One feature gives users the ability to access their work and personal Dropbox accounts from a single interface, keeping the data from each account separate. They will be able to access both business and personal files with a few simple clicks. A new notifications bar lets users view alerts from both accounts or filter alerts to see those from only one account. Administrators can also control whether users are allowed to enable the dual-account option, but cannot control users' access to their personal data.

To keep the IT side happy, Dropbox for Business has a number of new management features. For example, administrators can now track how files are shared inside and outside the organization by either viewing a running log or by downloading a report that details the activity. Plus, Dropbox for Business lets admins control shared folder permissions and restrict members from sharing outside the team.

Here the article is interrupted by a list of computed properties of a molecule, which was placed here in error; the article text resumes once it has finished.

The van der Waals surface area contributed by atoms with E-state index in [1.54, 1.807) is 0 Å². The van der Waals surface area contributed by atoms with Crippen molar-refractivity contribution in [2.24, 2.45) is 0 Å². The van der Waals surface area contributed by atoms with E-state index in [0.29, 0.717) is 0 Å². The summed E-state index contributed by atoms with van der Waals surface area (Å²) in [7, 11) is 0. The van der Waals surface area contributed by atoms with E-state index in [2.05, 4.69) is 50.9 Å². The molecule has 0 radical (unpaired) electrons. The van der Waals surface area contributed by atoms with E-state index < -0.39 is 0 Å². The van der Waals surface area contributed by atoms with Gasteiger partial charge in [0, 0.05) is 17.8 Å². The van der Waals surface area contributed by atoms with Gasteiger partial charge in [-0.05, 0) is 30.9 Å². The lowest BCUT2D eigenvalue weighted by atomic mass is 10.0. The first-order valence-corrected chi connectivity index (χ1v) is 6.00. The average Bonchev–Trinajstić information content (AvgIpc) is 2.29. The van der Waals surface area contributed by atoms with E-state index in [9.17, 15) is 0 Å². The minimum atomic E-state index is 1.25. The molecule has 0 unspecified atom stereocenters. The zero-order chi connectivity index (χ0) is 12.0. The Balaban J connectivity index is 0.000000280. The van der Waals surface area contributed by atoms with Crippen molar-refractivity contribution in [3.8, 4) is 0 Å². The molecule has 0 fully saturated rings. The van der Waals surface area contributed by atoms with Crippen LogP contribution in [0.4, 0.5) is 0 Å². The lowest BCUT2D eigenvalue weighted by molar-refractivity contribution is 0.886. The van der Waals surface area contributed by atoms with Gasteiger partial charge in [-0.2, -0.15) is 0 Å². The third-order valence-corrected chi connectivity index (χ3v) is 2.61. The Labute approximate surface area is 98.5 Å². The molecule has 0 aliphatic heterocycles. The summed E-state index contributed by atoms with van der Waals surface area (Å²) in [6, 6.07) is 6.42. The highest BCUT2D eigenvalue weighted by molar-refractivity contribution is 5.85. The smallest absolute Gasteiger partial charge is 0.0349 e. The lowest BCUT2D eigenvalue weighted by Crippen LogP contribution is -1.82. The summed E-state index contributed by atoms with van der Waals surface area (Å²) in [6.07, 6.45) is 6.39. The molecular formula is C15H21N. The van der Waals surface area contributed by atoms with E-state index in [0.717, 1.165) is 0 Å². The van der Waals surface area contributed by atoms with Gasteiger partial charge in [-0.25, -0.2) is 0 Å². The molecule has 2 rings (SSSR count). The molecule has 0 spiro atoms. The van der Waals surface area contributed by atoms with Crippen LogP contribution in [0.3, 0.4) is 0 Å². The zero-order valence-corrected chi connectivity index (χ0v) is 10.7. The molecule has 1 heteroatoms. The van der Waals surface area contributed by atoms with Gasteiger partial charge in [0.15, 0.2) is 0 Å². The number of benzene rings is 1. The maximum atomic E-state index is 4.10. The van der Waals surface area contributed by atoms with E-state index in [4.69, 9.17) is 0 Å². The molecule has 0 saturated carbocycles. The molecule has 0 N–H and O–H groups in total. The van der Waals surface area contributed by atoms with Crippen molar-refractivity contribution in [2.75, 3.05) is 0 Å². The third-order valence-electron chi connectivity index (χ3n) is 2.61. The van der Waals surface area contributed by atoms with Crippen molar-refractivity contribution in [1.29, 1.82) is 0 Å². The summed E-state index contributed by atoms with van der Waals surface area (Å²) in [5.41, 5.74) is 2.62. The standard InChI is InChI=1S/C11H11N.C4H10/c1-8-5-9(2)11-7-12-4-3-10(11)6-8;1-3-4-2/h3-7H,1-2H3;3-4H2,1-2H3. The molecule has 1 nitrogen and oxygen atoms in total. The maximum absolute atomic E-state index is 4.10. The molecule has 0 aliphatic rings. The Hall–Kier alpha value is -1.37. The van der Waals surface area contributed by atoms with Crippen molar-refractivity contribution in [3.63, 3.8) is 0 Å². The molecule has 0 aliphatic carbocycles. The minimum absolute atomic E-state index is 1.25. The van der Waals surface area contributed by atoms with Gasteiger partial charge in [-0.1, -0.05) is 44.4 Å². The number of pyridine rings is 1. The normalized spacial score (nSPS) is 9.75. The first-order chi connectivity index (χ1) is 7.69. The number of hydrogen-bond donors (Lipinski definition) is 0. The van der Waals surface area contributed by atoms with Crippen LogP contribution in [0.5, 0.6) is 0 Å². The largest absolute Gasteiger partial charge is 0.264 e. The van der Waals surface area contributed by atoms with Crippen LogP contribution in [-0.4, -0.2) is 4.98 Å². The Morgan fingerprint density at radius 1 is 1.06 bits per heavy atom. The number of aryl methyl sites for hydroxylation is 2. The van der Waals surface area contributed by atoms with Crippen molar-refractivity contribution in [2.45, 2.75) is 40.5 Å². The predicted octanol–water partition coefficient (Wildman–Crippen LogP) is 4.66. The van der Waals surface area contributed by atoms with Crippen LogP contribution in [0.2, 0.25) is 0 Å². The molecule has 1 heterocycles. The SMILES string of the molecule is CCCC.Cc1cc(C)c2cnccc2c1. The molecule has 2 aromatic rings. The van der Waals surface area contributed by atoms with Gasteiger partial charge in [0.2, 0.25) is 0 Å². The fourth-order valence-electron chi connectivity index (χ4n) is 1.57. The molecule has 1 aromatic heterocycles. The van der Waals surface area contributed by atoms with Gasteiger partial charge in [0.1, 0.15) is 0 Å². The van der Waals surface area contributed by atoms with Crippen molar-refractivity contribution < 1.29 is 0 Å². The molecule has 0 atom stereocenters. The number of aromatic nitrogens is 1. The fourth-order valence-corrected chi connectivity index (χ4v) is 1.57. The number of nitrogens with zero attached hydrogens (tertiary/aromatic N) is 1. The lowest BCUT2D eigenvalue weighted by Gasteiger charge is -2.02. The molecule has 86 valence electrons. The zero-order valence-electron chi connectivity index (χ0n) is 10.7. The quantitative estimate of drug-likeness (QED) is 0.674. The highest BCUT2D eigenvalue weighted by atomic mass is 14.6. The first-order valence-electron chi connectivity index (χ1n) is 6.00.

Another new Dropbox for Business feature is remote wipe, which lets administrators remotely delete the Dropbox folder from a computer, smartphone or tablet if it has been lost or stolen, or if someone leaves the company. An administrator can wipe a single device or all of a user's registered devices at one time. In addition, users can wipe their own devices via the Dropbox website. Another popular new administrative feature is the ability to transfer files from one user to another. This can be useful if a user moves to a different team or leaves the company.

Dropbox for Business has come a long way in appeasing IT's concerns about security and manageability, although it lacks a comprehensive set of collaboration tools such as those in Google Docs. Still, Dropbox is already integrated with HipChat, 1Password, CloudOn, Asana and a number of other products and services. It has a simple pricing structure for all business customers -- $15 per user per month, with a minimum of five users.